Google those questions, we’ll give those answers

Q:  how to pay off debt with a part time jobs

A:  Step 1, get the part-time job.  Step 2, show up to work and do the work.  Step 3, profit.  Step 4, take money and pay your debt with it.  Repeat steps 1-4 until debt is gone.

Q:  why can you not accuse someone of lying in the house of commons

A:  According to this blog, Tradition and House Rules.  I think also it might be Canada.

Q:  my house is paid off how do i protect it

A:  Insurance.  Regular maintenance.  Playing nicely with the @&!*$*#! HOA if you have one.

Q:  if i have a full time 30 hour post and want a second job would it be worth it

A:  It depends on your financial goals and your disutility of work.  If you want or need more money, it might.  If you don’t and if you value your free time, then it might not.  Also, if you would have to spend more money (say additional childcare or more eating out etc.) it may or may not be worth it depending on how much additional you would make vs. spend.

Q:  wow where to buy regular clothes

A:  Depends on the kind of “regular clothes.”  Target is not a bad place to start.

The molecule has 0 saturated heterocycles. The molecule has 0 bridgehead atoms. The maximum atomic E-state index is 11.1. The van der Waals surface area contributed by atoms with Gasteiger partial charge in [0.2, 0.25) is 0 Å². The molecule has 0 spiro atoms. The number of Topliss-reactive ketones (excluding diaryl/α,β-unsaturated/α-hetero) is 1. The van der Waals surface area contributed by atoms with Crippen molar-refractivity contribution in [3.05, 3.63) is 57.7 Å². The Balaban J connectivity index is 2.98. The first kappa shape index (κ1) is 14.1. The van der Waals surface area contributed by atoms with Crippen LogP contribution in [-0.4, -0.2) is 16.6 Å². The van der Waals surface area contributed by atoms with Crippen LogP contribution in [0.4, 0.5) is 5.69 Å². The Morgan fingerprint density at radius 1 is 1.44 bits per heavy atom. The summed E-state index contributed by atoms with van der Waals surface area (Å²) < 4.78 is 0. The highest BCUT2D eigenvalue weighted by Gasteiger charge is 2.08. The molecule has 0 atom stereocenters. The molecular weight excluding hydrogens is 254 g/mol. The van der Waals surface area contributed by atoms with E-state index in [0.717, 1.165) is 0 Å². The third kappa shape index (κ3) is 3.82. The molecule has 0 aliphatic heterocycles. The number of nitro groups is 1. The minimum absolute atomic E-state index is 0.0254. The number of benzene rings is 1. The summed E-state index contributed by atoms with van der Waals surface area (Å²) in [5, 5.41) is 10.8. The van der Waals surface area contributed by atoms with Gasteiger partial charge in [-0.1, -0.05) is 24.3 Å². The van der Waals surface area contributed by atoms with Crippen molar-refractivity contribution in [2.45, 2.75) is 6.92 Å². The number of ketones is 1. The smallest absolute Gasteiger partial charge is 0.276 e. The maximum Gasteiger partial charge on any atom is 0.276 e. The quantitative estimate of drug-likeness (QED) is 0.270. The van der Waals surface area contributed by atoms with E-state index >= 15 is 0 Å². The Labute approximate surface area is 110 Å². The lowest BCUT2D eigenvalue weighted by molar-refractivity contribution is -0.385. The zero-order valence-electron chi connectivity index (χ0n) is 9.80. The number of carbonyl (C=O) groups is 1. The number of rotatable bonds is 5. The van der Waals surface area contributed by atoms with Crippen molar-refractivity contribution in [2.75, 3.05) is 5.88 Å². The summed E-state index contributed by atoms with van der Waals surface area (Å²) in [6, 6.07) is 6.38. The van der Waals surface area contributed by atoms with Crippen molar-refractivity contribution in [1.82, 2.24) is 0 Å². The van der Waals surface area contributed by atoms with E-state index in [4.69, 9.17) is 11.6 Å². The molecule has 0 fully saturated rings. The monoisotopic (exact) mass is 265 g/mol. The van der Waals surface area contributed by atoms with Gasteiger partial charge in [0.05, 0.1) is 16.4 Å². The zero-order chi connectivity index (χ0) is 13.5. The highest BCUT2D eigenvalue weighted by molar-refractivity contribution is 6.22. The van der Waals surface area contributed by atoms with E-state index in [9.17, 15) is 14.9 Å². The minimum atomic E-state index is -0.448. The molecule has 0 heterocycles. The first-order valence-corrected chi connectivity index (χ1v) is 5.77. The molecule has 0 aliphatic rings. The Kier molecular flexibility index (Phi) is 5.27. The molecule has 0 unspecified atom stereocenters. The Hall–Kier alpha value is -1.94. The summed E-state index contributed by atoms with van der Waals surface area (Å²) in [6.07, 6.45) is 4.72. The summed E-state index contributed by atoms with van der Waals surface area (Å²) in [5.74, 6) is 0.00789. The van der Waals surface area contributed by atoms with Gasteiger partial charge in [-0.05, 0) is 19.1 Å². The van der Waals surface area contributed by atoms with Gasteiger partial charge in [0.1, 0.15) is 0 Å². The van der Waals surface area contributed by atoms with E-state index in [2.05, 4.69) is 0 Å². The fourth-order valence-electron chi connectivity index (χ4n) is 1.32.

Q:  why some people are just not cut out to be parents

A:  Some people don’t want kids, and that’s fine.  Some people don’t like kids, and that’s fine.  Some people don’t know how to parent in ways that could endanger the potential child and don’t want to learn and those people shouldn’t have kids even if they want them.

Q:  would you have breakfast?

A:  Yup, practically every morning!

Q:  do graduate grades matter in cat

A:  No.  Cats really mainly care about food, water, and pettings.  So long as you get those in, and maybe a little bit of the temperature control component, you’ll be fine.

Q:  how does drop cookies taste like

A:  deliciousness

Q:  do property taxes ever go away once the house is paid off

A:  Hahahahahahahahaha!  No.

Do some people *want* to be miserable?: A deliberately controversial post

We’re just curious.

We see some folks do the same negative repeating behaviors over and over again and we don’t understand it.  Complaining about the same things.  And not just addictive stuff.

Sometimes they group together and encourage others to wallow too so there’s a mutual complain and enable-fest.  Sometimes they take turns.  Sometimes they talk over each other.  However they communicate though, it seems to encourage the misery rather than taking it away.

We don’t get it.  When we complain we want to vent and then to find a solution after we’ve calmed down.  We want to be happy.